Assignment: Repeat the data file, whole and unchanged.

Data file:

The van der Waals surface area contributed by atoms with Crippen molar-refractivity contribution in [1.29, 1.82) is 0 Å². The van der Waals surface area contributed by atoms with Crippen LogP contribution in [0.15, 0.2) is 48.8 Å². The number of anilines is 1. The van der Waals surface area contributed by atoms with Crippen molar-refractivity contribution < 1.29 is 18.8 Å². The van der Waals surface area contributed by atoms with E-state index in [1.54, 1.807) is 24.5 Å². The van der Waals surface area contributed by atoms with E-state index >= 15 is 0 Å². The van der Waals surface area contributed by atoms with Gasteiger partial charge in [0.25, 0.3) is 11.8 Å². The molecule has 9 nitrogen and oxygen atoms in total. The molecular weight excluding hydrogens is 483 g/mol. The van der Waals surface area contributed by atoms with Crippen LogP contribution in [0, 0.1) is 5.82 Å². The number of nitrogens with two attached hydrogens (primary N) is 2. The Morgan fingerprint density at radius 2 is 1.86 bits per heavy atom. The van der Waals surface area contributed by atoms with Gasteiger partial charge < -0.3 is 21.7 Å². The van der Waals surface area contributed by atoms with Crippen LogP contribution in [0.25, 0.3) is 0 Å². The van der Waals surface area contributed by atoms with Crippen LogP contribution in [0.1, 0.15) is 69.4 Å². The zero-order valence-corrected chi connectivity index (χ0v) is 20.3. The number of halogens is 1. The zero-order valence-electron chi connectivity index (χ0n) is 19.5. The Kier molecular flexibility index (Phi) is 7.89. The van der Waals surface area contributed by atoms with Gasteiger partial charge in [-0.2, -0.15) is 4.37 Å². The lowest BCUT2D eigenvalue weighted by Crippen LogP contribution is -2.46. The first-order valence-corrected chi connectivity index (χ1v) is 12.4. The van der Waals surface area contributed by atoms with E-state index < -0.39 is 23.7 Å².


The van der Waals surface area contributed by atoms with Crippen molar-refractivity contribution in [1.29, 1.82) is 0 Å². The van der Waals surface area contributed by atoms with Crippen LogP contribution in [0.15, 0.2) is 48.8 Å². The number of anilines is 1. The van der Waals surface area contributed by atoms with Crippen molar-refractivity contribution < 1.29 is 18.8 Å². The van der Waals surface area contributed by atoms with E-state index in [1.54, 1.807) is 24.5 Å². The van der Waals surface area contributed by atoms with E-state index >= 15 is 0 Å². The van der Waals surface area contributed by atoms with Gasteiger partial charge in [0.25, 0.3) is 11.8 Å². The molecule has 9 nitrogen and oxygen atoms in total. The molecular weight excluding hydrogens is 483 g/mol. The van der Waals surface area contributed by atoms with Crippen LogP contribution in [0, 0.1) is 5.82 Å². The number of nitrogens with two attached hydrogens (primary N) is 2. The Morgan fingerprint density at radius 2 is 1.86 bits per heavy atom. The van der Waals surface area contributed by atoms with Gasteiger partial charge < -0.3 is 21.7 Å². The van der Waals surface area contributed by atoms with Crippen LogP contribution in [0.25, 0.3) is 0 Å². The van der Waals surface area contributed by atoms with Crippen LogP contribution in [0.1, 0.15) is 69.4 Å². The zero-order valence-corrected chi connectivity index (χ0v) is 20.3. The number of halogens is 1. The zero-order valence-electron chi connectivity index (χ0n) is 19.5. The Kier molecular flexibility index (Phi) is 7.89. The van der Waals surface area contributed by atoms with Gasteiger partial charge in [-0.2, -0.15) is 4.37 Å². The lowest BCUT2D eigenvalue weighted by Crippen LogP contribution is -2.46. The first-order valence-corrected chi connectivity index (χ1v) is 12.4. The van der Waals surface area contributed by atoms with E-state index < -0.39 is 23.7 Å².